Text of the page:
These men and all the route drivers, that job, the whole scene of delivering newspapers starting in the garage where we all showed up in the middle of the night to roll or bag our papers to being on the road, tossing papers as close to front porches as possible or hustling down an alley hurling papers onto the back porches of three-story apartment buildings in all kinds of weather, came back to me first with the news of the Salvadorans who are being told to leave the U.S. No, they are not Guatemalans, but my mind drifted to Felipe et. al. (Here is an editorial on the Salvadoran subject.) Then, reading about the mudslide in Montecito, California, in the L.A. Times, I saw this photo of a newspaper delivery person. The photo, taken by Sky Gilbar for The Times, was in a slideshow. The caption read: Newspaper deliveryman Rudy Corona of Santa Barbara, walks out of mud and debris with his dogs after his car became blocked.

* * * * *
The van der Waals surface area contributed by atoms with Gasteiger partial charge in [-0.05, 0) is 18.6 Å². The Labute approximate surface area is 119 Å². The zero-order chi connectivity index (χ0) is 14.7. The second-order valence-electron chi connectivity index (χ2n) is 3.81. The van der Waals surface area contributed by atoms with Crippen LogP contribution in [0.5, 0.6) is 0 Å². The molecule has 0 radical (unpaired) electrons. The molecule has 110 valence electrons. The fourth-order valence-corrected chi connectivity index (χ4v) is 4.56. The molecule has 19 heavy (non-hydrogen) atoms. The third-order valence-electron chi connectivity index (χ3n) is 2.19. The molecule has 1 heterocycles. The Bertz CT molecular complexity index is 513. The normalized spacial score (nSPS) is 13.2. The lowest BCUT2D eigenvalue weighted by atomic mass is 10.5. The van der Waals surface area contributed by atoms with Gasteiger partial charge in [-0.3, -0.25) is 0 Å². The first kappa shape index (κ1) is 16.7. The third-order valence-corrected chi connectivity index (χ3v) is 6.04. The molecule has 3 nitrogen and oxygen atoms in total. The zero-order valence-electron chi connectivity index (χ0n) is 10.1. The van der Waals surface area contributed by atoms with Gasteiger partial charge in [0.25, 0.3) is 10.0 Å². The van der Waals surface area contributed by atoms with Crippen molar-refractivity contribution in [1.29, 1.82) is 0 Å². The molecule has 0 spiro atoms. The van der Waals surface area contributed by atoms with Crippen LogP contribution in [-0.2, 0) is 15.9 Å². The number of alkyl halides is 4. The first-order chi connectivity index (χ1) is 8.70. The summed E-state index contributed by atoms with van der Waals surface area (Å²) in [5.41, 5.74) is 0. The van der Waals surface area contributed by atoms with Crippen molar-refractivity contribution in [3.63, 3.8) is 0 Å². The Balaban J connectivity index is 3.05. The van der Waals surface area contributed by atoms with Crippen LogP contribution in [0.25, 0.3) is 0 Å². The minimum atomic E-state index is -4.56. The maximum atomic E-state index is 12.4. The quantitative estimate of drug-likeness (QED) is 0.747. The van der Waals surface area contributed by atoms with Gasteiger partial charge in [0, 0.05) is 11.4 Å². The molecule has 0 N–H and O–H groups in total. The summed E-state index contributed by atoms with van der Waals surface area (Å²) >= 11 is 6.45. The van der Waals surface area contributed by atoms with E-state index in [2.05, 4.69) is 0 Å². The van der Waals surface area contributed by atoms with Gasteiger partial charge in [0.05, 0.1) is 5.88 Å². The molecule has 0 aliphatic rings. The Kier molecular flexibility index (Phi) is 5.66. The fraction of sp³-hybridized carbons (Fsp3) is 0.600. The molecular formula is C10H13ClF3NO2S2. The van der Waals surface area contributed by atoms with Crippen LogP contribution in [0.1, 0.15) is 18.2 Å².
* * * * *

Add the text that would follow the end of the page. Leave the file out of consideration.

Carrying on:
Then this morning, as I learned of an American president asking why would we want Haitians here, my old co-worker Jean came to mind.

A clipping from my digital Chicago Tribune delivered electronically January 12, 2018.

How an American president could say such a stupid thing as is quoted in this article and many others is beyond me.

I understand that many will excuse the president’s words in any of the numerous ways we have become accustomed to, but I am steadfast in my belief that Donald Trump speaks his mind, and his mind is an unholy mess.

Since the Trump Debacle began, I have not felt able to adequately describe the impact of this presidency on my ability to be an American, which is, after all, part of my identity. I have lived with presidents I did not support, some of which tried my respect, but this is not that at all, and this is not then. This is living now with a president who attacks this country relentlessly. He inflicts suffering every day. He threatens Americans, he denigrates Americans, he calls us liars, he holds us hostage—it is unfathomable. Yet, like a mudslide, there it is.

Trump’s presidency has affected me to the core. It has changed my perception of many I know. It has changed my perception of where I live. For the world, there will be broader, graver consequences, but every day I am conscious of the changes this presidency has brought to my own daily life.